While most of the advanced national economies around the world use the United States as a benchmark for commercial development, this commitment carries ideological baggage and methodological limitations that must be addressed. Asset value analysis reveals the social and geographic costs of macroeconomic theory, especially in the case of the United States. The contradictions of using enslaved Africans as both currency and infrastructure simultaneously is only one of the fundamental problems. Over time, this specific error was replicated during the process of industrialization in terms of immigrant labor populations as well as the manipulation of consumer networks over the last seventy years. An examination of the Canadian processes of commercialization reveals that there are other ways to approach market growth.
Canada (really the remainder of British North America) in 1800 covered the eastern Mississippi river valley, the Great Lakes region, with core settlements stretching north and east from Lake Erie to Nova Scotia. Over 95% of the physical infrastructure for the nation laid within two miles of a lake, river, or ocean. In 2010 dollars, the asset value of the country was just over $2 billion – barely 2 per cent of the United States at the same time. The core of early American commercial growth was Montreal (though a dozen smaller towns also contributed). In this pre-industrial setting, the importance of converting natural resources into physical infrastructure was everything. Canadian towns were little more than military installations to protect limited commercial activities in timber and furs. This pattern persisted through the nineteenth century, limiting any fundamental movement towards industrialization and minimizing larger-scale patterns of urbanization.
By 1900, Toronto had emerged to emulate its American neighbor to the south – New York City. Canada’s political independence gave it a nominal claim to the western territories and introduced the possibilities of expansion across the Pacific Ocean. Its national asset value exceeded $152 billion. While this measure shows evidence of growth, the market expansion is anemic compared to the major world powers of the time (United Kingdom, United States, Germany, Japan, and Russia). Canada remained a small, stagnant, rural economy on a national scale with little physical or financial infrastructure to reward industrial investment. Toronto grew largely as an extension of the Buffalo metropolitan area, creating a “twin cities” effect similar to Philadelphia and Camden (or San Francisco and Oakland) at the end of the nineteenth century. At $36 billion in asset value, Toronto surged past Montreal as the economic center for the country. It became the first densely urbanized center in Canadian history and became the model for its commercial growth over the next century.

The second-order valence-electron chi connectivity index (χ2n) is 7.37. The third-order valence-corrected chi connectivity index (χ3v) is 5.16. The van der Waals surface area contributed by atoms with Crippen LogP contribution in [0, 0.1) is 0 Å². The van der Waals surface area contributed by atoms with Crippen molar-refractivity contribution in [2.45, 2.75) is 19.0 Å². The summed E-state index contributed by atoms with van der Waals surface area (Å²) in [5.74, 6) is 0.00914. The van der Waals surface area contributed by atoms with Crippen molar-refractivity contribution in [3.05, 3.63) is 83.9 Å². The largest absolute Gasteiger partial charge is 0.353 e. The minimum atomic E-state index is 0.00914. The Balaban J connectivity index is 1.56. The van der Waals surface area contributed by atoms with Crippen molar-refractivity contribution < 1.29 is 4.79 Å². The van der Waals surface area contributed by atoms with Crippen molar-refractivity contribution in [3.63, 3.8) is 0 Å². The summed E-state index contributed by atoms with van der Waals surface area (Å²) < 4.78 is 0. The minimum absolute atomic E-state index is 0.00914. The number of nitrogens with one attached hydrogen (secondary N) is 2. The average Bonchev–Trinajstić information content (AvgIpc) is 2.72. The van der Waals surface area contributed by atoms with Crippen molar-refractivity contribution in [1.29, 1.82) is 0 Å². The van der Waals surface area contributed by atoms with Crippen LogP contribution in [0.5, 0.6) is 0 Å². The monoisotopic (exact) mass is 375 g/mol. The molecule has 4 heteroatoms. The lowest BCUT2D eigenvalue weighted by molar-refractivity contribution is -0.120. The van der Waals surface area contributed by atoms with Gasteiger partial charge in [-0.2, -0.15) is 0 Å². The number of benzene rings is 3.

The main story of Canadian market expansion comes in the second half of the twentieth century. The emergence of the United States as a global superpower during the Cold War against the Soviet Union required the consolidation and protection of North America. Canada reaped the benefits of increased American military and financial investments in projecting its political authority around the world. In the early twenty-first century, 90 per cent of all Canadians live within 100 miles of the United States border. Further, 70 per cent of Canadians live in major metropolitan areas. The process of rapid industrialization and digitalization of the Canadian economy is a direct result of $1.7 trillion of direct private investment from the United States since 1946. Toronto, and later Vancouver, were the most direct local beneficiaries of this investment in terms of asset value. By 2000, Toronto’s asset value reached more than $1 trillion, while the Canadian national economy became a leading global partner worth $7.27 trillion. The massive economic growth of the twentieth century may foreshadow the kind of commercial expansion that the United States experienced between 1880 and 1920. If Canada can create better transportation and communication networks while attracting increasing numbers of skilled immigrants, it will be the key to geopolitical stability in both Asia and Europe in the twenty-first century.